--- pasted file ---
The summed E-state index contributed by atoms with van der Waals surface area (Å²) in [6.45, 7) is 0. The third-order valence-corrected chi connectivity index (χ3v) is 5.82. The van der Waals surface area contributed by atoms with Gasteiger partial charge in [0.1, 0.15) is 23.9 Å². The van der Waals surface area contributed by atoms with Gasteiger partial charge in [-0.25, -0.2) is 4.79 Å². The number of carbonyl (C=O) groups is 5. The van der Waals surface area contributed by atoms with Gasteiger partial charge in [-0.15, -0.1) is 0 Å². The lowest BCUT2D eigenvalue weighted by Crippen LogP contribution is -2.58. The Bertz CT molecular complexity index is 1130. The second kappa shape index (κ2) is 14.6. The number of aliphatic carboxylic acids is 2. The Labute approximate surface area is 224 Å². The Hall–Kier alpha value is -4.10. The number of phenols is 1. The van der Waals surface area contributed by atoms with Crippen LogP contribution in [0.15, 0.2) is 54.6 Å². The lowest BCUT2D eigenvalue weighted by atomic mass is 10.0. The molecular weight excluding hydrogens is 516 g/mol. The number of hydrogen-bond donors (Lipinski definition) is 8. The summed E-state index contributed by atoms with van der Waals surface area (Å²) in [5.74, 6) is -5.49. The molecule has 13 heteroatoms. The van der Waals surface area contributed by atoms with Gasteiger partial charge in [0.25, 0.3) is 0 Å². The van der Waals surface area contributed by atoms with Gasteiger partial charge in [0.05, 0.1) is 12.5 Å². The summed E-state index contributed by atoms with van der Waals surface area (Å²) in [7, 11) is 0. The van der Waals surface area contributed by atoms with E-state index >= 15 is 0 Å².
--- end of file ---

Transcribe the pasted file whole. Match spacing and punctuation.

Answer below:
The summed E-state index contributed by atoms with van der Waals surface area (Å²) in [6.45, 7) is 0. The third-order valence-corrected chi connectivity index (χ3v) is 5.82. The van der Waals surface area contributed by atoms with Gasteiger partial charge in [0.1, 0.15) is 23.9 Å². The van der Waals surface area contributed by atoms with Gasteiger partial charge in [-0.25, -0.2) is 4.79 Å². The number of carbonyl (C=O) groups is 5. The van der Waals surface area contributed by atoms with Gasteiger partial charge in [-0.15, -0.1) is 0 Å². The lowest BCUT2D eigenvalue weighted by Crippen LogP contribution is -2.58. The Bertz CT molecular complexity index is 1130. The second kappa shape index (κ2) is 14.6. The number of aliphatic carboxylic acids is 2. The Labute approximate surface area is 224 Å². The Hall–Kier alpha value is -4.10. The number of phenols is 1. The van der Waals surface area contributed by atoms with Crippen LogP contribution in [0.15, 0.2) is 54.6 Å². The lowest BCUT2D eigenvalue weighted by atomic mass is 10.0. The molecular weight excluding hydrogens is 516 g/mol. The number of hydrogen-bond donors (Lipinski definition) is 8. The summed E-state index contributed by atoms with van der Waals surface area (Å²) in [5.74, 6) is -5.49. The molecule has 13 heteroatoms. The van der Waals surface area contributed by atoms with Gasteiger partial charge in [0.25, 0.3) is 0 Å². The van der Waals surface area contributed by atoms with Gasteiger partial charge in [0.05, 0.1) is 12.5 Å². The summed E-state index contributed by atoms with van der Waals surface area (Å²) in [7, 11) is 0. The van der Waals surface area contributed by atoms with E-state index >= 15 is 0 Å².